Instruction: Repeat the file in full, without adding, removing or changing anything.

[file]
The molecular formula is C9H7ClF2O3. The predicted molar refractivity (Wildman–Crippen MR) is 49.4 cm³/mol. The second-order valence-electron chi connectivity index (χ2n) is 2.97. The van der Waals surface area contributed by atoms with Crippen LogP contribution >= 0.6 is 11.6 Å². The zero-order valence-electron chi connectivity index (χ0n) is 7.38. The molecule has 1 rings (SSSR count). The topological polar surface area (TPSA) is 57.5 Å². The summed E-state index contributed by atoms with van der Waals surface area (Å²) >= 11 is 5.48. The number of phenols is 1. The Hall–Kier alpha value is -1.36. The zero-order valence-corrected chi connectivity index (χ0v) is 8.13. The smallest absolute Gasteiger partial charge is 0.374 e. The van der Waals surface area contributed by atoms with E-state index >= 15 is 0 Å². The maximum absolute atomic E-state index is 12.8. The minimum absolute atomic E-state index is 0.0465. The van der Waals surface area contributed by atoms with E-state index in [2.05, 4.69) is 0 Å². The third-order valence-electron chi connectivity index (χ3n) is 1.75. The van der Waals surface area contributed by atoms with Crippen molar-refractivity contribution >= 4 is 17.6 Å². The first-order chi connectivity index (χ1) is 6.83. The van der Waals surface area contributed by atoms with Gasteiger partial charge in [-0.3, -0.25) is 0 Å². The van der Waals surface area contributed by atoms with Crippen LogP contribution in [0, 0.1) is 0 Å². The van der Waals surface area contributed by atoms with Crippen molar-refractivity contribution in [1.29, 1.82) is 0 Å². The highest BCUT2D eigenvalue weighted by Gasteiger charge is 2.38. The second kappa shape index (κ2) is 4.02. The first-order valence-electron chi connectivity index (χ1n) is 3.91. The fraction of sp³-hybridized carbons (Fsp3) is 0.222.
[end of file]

The molecular formula is C9H7ClF2O3. The predicted molar refractivity (Wildman–Crippen MR) is 49.4 cm³/mol. The second-order valence-electron chi connectivity index (χ2n) is 2.97. The van der Waals surface area contributed by atoms with Crippen LogP contribution >= 0.6 is 11.6 Å². The zero-order valence-electron chi connectivity index (χ0n) is 7.38. The molecule has 1 rings (SSSR count). The topological polar surface area (TPSA) is 57.5 Å². The summed E-state index contributed by atoms with van der Waals surface area (Å²) >= 11 is 5.48. The number of phenols is 1. The Hall–Kier alpha value is -1.36. The zero-order valence-corrected chi connectivity index (χ0v) is 8.13. The smallest absolute Gasteiger partial charge is 0.374 e. The van der Waals surface area contributed by atoms with E-state index >= 15 is 0 Å². The maximum absolute atomic E-state index is 12.8. The minimum absolute atomic E-state index is 0.0465. The van der Waals surface area contributed by atoms with E-state index in [2.05, 4.69) is 0 Å². The third-order valence-electron chi connectivity index (χ3n) is 1.75. The van der Waals surface area contributed by atoms with Crippen molar-refractivity contribution >= 4 is 17.6 Å². The first-order chi connectivity index (χ1) is 6.83. The van der Waals surface area contributed by atoms with Gasteiger partial charge in [-0.3, -0.25) is 0 Å². The van der Waals surface area contributed by atoms with Crippen LogP contribution in [0, 0.1) is 0 Å². The van der Waals surface area contributed by atoms with Crippen molar-refractivity contribution in [1.29, 1.82) is 0 Å². The highest BCUT2D eigenvalue weighted by Gasteiger charge is 2.38. The second kappa shape index (κ2) is 4.02. The first-order valence-electron chi connectivity index (χ1n) is 3.91. The fraction of sp³-hybridized carbons (Fsp3) is 0.222.